Have you noticed that the phrase “pissing on the poor” is mostly used by people with above-average incomes? I deliberately use the term “people with above-average incomes” and not “people who are not poor”. If someone called me poor in the 1990s, I would never have looked at him again. Why? Because to label someone as poor means to not recognize his control over his own life. As long as we don’t consider ourselves poor, there is hope for us.
Some would argue: “Don’t you think that our wealth depends on the system in which we live? For example, a slave is poor because the system has made him poor.”
First, wealth and being poor are two different categories. Wealth is an objective category that can be measured in dollars, or any other monetary unit. Being poor is a subjective category. It is a state of mind. A person is poor when he perceives himself only as a victim of external circumstances. This person does not believe that he has any power over his own life.
A slave has very little wealth, but this does not prevent him from choosing how he is going to view the world. Put yourself in his position. Imagine that you know that you will spend your entire life as a slave. Are you going to choose to spend your only chance at being alive on viewing yourself as a victim of the system or will you choose make the best of what you have? I would have opted for the latter. That’s why I gave a figurative “f… off” to all the UNPROFOR soldiers who pitied me as a victim of war and to all those who later pitied me as a refugee.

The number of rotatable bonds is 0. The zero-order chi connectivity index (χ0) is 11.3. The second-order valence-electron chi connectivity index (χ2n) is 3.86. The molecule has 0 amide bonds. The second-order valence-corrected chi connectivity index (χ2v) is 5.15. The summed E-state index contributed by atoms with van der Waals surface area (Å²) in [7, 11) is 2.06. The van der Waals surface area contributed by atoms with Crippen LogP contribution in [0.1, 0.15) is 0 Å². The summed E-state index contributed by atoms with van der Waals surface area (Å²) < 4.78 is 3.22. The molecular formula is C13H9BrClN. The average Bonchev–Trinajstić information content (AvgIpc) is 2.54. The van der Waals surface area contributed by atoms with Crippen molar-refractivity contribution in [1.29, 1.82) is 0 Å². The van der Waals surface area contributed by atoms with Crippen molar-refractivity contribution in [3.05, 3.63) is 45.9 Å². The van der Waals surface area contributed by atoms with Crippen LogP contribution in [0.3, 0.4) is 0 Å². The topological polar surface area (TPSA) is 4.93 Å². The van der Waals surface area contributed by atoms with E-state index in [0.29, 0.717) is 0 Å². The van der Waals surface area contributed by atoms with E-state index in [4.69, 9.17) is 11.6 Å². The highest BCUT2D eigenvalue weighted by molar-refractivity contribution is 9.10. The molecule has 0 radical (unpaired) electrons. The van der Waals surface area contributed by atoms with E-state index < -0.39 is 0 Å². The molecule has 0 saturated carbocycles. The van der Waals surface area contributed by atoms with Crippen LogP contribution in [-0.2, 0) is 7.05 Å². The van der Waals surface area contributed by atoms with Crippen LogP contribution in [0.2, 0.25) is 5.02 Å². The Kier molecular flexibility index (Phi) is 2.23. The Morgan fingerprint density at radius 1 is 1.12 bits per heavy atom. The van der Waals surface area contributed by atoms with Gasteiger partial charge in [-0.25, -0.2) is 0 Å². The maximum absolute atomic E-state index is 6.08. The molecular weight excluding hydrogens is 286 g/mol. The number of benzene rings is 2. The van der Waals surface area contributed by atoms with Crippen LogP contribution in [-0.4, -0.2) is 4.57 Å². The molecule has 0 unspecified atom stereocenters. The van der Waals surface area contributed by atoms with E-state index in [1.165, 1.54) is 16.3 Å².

One might argue that this worldview does not motivate us to change the system. But, this interpretation would be wrong. When is the likelihood that people will change the system greater: when people are depressed and convinced in being complete victims of the system or when people are full of life energy? The fact that a slave may be full of life energy does not mean that he loves being a slave. It just means that if there is an opportunity for him to change his position, he will likely notice and take that opportunity. He will not wait for others to rescue him from his misfortune.
I know many of Canadians who could not fathom that someone could be happy in the conditions in which I once lived. When I told them that I was not desperate at the time and that I did not feel inferior to the people who lived in better conditions, they looked at me in disbelief. In fact, I was quite happy during that time. To them, I looked like a slave who chose to view himself as the master of his domain.
Since the sense self-ownership, even in the worst of times, is still fresh in my memory and it feels quite real, I have no problem imagining, say, an American slave at the beginning of the 19th century, who feels this kind of self-ownership. I can fully understand his deliberate refusal to be “poor” even though his wealth and his freedom of movement were very limited. A person who is a slave in his own mind can not fight for physical freedom, and a person who is poor in his own mind can not fight for financial freedom.